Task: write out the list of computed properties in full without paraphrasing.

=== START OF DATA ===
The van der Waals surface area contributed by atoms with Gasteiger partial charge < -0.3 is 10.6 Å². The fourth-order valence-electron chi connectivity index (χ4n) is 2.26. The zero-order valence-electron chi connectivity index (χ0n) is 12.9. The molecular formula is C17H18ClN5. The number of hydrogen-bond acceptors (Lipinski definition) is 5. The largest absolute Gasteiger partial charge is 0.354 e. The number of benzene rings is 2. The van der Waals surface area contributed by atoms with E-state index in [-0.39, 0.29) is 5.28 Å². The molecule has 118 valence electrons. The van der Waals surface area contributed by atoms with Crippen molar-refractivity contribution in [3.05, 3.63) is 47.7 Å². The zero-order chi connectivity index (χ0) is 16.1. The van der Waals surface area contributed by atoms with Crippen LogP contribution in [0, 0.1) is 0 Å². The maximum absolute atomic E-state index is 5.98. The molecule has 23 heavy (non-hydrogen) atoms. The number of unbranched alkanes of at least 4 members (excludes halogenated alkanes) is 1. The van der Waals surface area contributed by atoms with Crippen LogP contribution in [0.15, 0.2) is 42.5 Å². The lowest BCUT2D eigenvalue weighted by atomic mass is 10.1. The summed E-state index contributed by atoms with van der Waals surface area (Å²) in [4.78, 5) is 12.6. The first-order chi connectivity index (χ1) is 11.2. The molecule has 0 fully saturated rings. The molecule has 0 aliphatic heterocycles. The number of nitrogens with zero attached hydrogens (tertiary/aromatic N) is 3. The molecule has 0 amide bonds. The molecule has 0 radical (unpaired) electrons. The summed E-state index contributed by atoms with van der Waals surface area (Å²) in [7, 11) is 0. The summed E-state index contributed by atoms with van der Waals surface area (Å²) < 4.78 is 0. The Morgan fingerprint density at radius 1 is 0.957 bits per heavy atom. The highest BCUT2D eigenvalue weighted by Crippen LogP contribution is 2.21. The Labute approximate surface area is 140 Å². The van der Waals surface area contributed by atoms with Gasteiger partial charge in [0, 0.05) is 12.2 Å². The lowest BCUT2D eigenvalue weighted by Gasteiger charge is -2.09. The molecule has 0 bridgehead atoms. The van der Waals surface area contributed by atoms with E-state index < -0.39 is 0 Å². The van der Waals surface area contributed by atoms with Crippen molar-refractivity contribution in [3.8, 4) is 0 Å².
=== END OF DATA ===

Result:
The van der Waals surface area contributed by atoms with Gasteiger partial charge < -0.3 is 10.6 Å². The fourth-order valence-electron chi connectivity index (χ4n) is 2.26. The zero-order valence-electron chi connectivity index (χ0n) is 12.9. The molecular formula is C17H18ClN5. The number of hydrogen-bond acceptors (Lipinski definition) is 5. The largest absolute Gasteiger partial charge is 0.354 e. The number of benzene rings is 2. The van der Waals surface area contributed by atoms with E-state index in [-0.39, 0.29) is 5.28 Å². The molecule has 118 valence electrons. The van der Waals surface area contributed by atoms with Crippen molar-refractivity contribution in [3.05, 3.63) is 47.7 Å². The zero-order chi connectivity index (χ0) is 16.1. The van der Waals surface area contributed by atoms with Crippen LogP contribution in [0, 0.1) is 0 Å². The maximum absolute atomic E-state index is 5.98. The molecule has 23 heavy (non-hydrogen) atoms. The number of unbranched alkanes of at least 4 members (excludes halogenated alkanes) is 1. The van der Waals surface area contributed by atoms with Crippen LogP contribution in [0.15, 0.2) is 42.5 Å². The lowest BCUT2D eigenvalue weighted by atomic mass is 10.1. The summed E-state index contributed by atoms with van der Waals surface area (Å²) in [4.78, 5) is 12.6. The first-order chi connectivity index (χ1) is 11.2. The molecule has 0 fully saturated rings. The molecule has 0 aliphatic heterocycles. The number of nitrogens with zero attached hydrogens (tertiary/aromatic N) is 3. The molecule has 0 amide bonds. The molecule has 0 radical (unpaired) electrons. The summed E-state index contributed by atoms with van der Waals surface area (Å²) in [7, 11) is 0. The summed E-state index contributed by atoms with van der Waals surface area (Å²) < 4.78 is 0. The Morgan fingerprint density at radius 1 is 0.957 bits per heavy atom. The highest BCUT2D eigenvalue weighted by Crippen LogP contribution is 2.21. The Labute approximate surface area is 140 Å². The van der Waals surface area contributed by atoms with Gasteiger partial charge in [0, 0.05) is 12.2 Å². The lowest BCUT2D eigenvalue weighted by Gasteiger charge is -2.09. The molecule has 0 bridgehead atoms. The van der Waals surface area contributed by atoms with E-state index < -0.39 is 0 Å². The van der Waals surface area contributed by atoms with Crippen molar-refractivity contribution in [3.8, 4) is 0 Å².